FearOfCamelNotation (Using capital & small letters in web & email addresses)
Which web address is easiest to read?
Obviously, www.ThisWebAddressIsLong.com is the easiest. The capital letters tip you off as to the beginning of each word embedded within the address.
Using capital letters within text like this is called "camel notation," because the capital letters in the middle of the text are reminiscent of the humps on a camel. It's a common practice in the computer world used to make multiple words strung together more readable.
Less memorable advertising
As a techie, I've often wondered why camel notation is rarely used in advertising copy. More often than not, the web address listed in yellow pages, newspaper ads, and business cards uses all lower (or sometimes upper) case letters, even when it makes the address difficult to read. This means, of course, that it's also less memorable, which is not what you want to accomplish in your advertising.
I imagine that the primary reason camel notation isn't used more often is that there's a lot of confusion over what is, and what is not, case sensitive. The fear is that if the wrong case is used, the web address won't work and the dreaded "HTTP 404 - File not found" error will appear. And that's not a good thing to discover after your business cards have been printed!
Left side is always safe
So, when is it safe to just arbitrarily use upper or lower case letters without any worries that the address won't work? That answer is slightly technical, which I'll explain shortly, but if nothing else, remember this rule of thumb: everything up to, and including, the ".com" (or ".org" or ".net", etc.) portion of the web address is never case sensitive. This means that you never have to worry about whether www.example.com, WWW.EXAMPLE.COM or www.Example.com will work. They all work just fine, so use the one that looks the best to you.
Domain Name Servers – directory assistance of the Internet
The ".com", ".org", ".net", etc. portion of a web address is called, in Internet parlance, the "Top Level Domain," or "TLD" for short.
So, why is the web address up to, and including, the TLD unaffected by case? It's because it's used by special computers on the Internet called "Domain Name Servers" to locate the exact web server associated with that address. Think of Domain Name Servers as the phone directory of the Internet – they match the "friendly" web address you type with the exact computer (among millions) that "houses" the website you want to see.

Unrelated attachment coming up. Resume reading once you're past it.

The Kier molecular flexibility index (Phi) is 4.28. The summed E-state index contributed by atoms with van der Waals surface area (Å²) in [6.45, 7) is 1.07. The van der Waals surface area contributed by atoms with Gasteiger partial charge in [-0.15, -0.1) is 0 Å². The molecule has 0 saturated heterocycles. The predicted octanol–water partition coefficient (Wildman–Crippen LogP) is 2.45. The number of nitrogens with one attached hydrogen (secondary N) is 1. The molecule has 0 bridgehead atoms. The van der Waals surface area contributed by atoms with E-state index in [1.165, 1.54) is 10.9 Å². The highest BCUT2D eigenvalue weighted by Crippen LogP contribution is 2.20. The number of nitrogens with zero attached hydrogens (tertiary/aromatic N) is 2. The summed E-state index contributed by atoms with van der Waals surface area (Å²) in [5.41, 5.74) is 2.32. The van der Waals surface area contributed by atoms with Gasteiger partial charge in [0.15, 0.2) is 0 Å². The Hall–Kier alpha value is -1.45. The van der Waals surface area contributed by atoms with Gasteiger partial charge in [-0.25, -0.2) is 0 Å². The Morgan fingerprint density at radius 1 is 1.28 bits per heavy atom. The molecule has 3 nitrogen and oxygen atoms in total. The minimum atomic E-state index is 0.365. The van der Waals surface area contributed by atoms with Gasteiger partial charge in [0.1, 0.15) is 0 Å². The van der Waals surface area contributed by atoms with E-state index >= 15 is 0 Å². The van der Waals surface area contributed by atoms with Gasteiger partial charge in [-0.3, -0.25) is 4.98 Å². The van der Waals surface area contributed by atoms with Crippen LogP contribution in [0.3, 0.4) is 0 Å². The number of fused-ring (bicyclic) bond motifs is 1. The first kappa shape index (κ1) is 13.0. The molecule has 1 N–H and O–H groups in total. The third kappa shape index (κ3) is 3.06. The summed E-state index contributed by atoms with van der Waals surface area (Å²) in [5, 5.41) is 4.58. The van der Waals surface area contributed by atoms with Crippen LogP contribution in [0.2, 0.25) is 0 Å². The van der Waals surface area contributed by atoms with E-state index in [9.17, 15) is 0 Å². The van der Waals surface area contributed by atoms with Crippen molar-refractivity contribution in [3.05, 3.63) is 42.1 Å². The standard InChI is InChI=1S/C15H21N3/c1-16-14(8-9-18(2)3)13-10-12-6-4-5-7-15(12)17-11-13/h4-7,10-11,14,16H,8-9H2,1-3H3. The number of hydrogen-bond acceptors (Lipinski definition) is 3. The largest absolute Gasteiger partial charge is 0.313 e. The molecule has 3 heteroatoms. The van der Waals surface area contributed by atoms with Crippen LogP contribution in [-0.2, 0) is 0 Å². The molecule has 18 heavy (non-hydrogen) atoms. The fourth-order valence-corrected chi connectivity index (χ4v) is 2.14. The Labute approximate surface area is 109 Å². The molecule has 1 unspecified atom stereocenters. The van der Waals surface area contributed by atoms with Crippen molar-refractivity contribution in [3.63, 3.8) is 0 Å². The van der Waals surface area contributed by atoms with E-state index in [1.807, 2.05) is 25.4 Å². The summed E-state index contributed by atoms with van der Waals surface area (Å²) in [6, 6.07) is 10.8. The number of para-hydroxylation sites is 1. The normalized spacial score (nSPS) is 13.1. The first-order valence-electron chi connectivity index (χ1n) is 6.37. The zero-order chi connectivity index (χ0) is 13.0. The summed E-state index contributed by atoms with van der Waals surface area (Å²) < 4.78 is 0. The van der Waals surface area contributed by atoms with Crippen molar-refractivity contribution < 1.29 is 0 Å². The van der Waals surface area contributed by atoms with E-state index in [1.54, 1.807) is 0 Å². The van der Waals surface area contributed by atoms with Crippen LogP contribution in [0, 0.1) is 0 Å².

And this system doesn't care one whit whether you use upper or lower case letters – it treats them all the same.
"Bad" file names! Bad!
However, the part of the web address that comes after the TLD is not used by the Domain Name Servers. This part is literally a file on the web server that was located by the Domain Name Servers. For instance, for the web address of www.example.com/FAQ.htm, the "FAQ.htm" portion is the name of a file on that web server's hard disk.
This is where the case sometimes makes a difference, depending on the operating system used by that web server. Windows servers do not differentiate between upper and lower case letters, but Unix/Linux servers do.
Think for a moment about the files on your computer's hard disk. If you're running Windows, you might save your work using a file name of "RESUME.DOC". With Windows it doesn't matter if you later try to open up that file by using the name of "resume.doc". It will open the same file.
However, if somebody on a Unix (or Linux) computer saves a file called "RESUME.DOC", then later tries to open it using the name of "resume.doc", Unix will complain that "resume.doc" can't be found. That's because to Unix, they're two completely different files.
Similarly, when a web server is running on Unix, "FAQ.htm" and "faq.htm" are considered to be completely different files.
What about e-mail addresses?
Website addresses aren't the only things that suffer from "case paranoia." I've also noticed how often non-techie folks explicitly state whether their e-mail addresses are upper or lower case. With e-mail addresses, practically speaking, the case never matters.
(According to the official Internet specification, there is a part of the e-mail address that's supposed to be case sensitive, but in real life, e-mail systems almost never differentiate between upper and lower case. I've never personally encountered any problems that were caused by using the wrong case in an e-mail address, and my research hasn't uncovered anybody else who's had problems with it either.)
The bottom line
So remember, with web addresses, everything up to, and including, the TLD (the ".com" part) is never case sensitive (e.g. www.example.com). But any text extending past the TLD might be case sensitive (e.g. www.example.com/FAQ.htm). And e-mail addresses are never case sensitive.
This means that you can use both upper and lower case letters up through the TLD portion of a web address with reckless abandon.